Microdosing is becoming a buzzword in the cannabis community, but what exactly does it mean? We caught up with Andrew Mieure, owner of Colorado-based Top Shelf Budtending and a leading authority on budtending for social use. He offers nuanced insights about microdosing, or as he’ll explain, microserving, and offers some helpful tips.
Weed Reader: What is microdosing and what are the benefits?
Andrew Mieure: Microdosing is the act of using cannabis in very small doses to reach a medical benefit without some of the unwanted side effects normally associated with larger doses of cannabis. (Anxiety, short term memory loss, sedation) The sizing of a “microdose” can vary per patient or consumer since each individual has a different tolerance, but, generally speaking anything 1mg to 5mg for edible products, extremely small dabs of concentrates (pin head sized) or 1 small (1-2 second) puff from a joint or pipe. This practice ensures that the patient or consumer is still getting a steady supply of cannabinoids without being too medicated to work, play or otherwise interfere with their daily life. Microdosing is a wonderful practice and I believe more consumers should start experimenting with it.
WR: What is microserving and why the distinction?
AM: With the emergence of cannabis social use and cannabis based parties, we decided that the term “microdosing” seems a bit too serious for parties. For many people “dosing” sounds like something your doctor would instruct you to do, or something you would read on the back of a Nyquil bottle, not exactly the thing you want to be told at an event. Even more important is the negative association that the word “dosing” has with “overdosing.” With much of the United States dealing with an opiate epidemic, we want to do our best to provide a safer alternative to harmful pharmaceutical drugs, removing the term “dosing” completely allows the guests to feel safer about the cannabis they are consuming. Instead, we have started to use the term “microserving.” Microserving is the exact same thing as microdosing, but geared more towards the social use and recreational consumer.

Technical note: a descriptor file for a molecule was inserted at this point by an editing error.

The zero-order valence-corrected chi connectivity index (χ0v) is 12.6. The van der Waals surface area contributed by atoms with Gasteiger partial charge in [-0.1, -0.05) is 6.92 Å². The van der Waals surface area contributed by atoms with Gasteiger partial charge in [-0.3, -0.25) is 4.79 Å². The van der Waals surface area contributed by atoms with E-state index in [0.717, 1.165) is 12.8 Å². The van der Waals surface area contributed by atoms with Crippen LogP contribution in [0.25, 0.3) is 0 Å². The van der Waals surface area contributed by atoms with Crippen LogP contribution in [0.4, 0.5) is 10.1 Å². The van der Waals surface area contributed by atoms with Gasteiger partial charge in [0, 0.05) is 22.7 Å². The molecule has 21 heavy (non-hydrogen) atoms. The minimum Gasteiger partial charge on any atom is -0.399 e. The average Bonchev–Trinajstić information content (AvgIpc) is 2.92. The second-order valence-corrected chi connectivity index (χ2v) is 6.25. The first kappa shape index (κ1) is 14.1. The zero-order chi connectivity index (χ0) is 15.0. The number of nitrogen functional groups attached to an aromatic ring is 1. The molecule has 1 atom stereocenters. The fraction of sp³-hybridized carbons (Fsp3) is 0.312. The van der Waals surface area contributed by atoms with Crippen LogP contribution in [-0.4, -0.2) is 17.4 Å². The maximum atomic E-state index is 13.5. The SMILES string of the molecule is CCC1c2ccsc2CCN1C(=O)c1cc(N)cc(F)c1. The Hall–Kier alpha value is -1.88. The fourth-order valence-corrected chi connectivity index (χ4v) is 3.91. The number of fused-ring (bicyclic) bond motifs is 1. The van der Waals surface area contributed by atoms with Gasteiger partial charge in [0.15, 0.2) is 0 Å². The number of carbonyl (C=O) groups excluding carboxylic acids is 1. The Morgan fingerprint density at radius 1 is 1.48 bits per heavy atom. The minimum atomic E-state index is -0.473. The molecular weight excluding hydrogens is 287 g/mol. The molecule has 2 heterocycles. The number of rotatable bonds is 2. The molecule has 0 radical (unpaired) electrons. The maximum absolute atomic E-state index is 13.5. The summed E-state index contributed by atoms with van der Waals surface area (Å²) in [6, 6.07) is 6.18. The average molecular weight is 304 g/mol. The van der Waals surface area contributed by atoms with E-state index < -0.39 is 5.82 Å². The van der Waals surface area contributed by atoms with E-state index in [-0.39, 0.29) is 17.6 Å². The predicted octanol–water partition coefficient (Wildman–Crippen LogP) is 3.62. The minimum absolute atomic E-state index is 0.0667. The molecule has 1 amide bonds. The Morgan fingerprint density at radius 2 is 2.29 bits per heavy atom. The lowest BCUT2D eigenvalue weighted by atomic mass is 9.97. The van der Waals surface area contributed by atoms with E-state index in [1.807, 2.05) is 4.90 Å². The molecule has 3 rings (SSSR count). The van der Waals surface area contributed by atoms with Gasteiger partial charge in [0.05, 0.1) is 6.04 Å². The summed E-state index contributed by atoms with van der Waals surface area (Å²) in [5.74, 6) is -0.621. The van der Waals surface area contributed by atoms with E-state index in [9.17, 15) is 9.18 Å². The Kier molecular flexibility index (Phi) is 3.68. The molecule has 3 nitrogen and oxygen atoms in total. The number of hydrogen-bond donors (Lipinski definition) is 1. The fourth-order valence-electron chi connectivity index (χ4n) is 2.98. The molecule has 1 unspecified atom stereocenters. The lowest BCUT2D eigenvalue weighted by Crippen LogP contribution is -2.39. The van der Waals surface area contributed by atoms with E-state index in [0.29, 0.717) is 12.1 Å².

WR: What are some best practices for budtenders in social use settings?
AM: First, if you dealing with non-industry guests or guests new to cannabis, always be sure to inquire about their tolerance, experience with cannabis, preferred consumption method and normal place of consumption. You could do this all one-by-one with each guest or at the start of the event. Always start all guests out with small servings and monitor their progress throughout the duration of the party. We even go as far as creating a ticket system for joints and edibles to ensure that the guests are not consuming too much. Second, budtenders should be educated in social use specifically. While many budtenders are trained on how to tell patients what they may need in a dispensary setting, social use budtenders allow their guests to see, smell and sample the cannabis at the event, adding another layer of complexity to their recommendations and practices. Some of the biggest mistakes I have seen at social events would be some of the easiest and most simple things to keep in mind. Simple things like having alcohol swabs, wearing gloves, and keeping everything sanitary should be non-negotiables for any social use budtender. Finally and most importantly, have fun! While being educated, serious and airtight about what we do, it is imperative to make sure the guests are having an amazing time at our event.
WR: What advice would you give to cannabis novices who are attending their first social use event?
AM: First, please make sure to tell your budtender everything about your tolerance, experience with cannabis and if you have any types of allergies or specific medical conditions for them to take into consideration. Second, be very aware that consuming cannabis in social settings can feel much different than smoking in your home or at a comfortable location. We always advise brand new users to try cannabis at home first before coming to a cannabis event, as it is easier to dial in how you feel in a comfortable environment versus when you are in a social use setting which can cause some anxiety. If you do decide to use it at a social event, please only use very small amounts and do not mix it with any other drugs or alcohol.
Third, never, I mean NEVER give into peer pressure. If you do not want to try cannabis, there is no pressure. It is your body and your choice. Never let anyone else pressure you into using cannabis when you are not one hundred percent comfortable. Cannabis affects everyone differently. Just because your friend can smoke 3 joints back to back does not mean you can too. Tolerances vary wildly and some users are prone to anxiety. Cannabis is not alcohol and it is up to us to show the world that social cannabis use is a completely different experience where peer pressure has no place.
If you want to microdose flower, I would suggest getting small portable vaporizer or a small one-hitter pipe that allows you to put in only a tiny amount of flower, avoiding any of those accidentally massive bong rips.
Top image: topshelfbudtending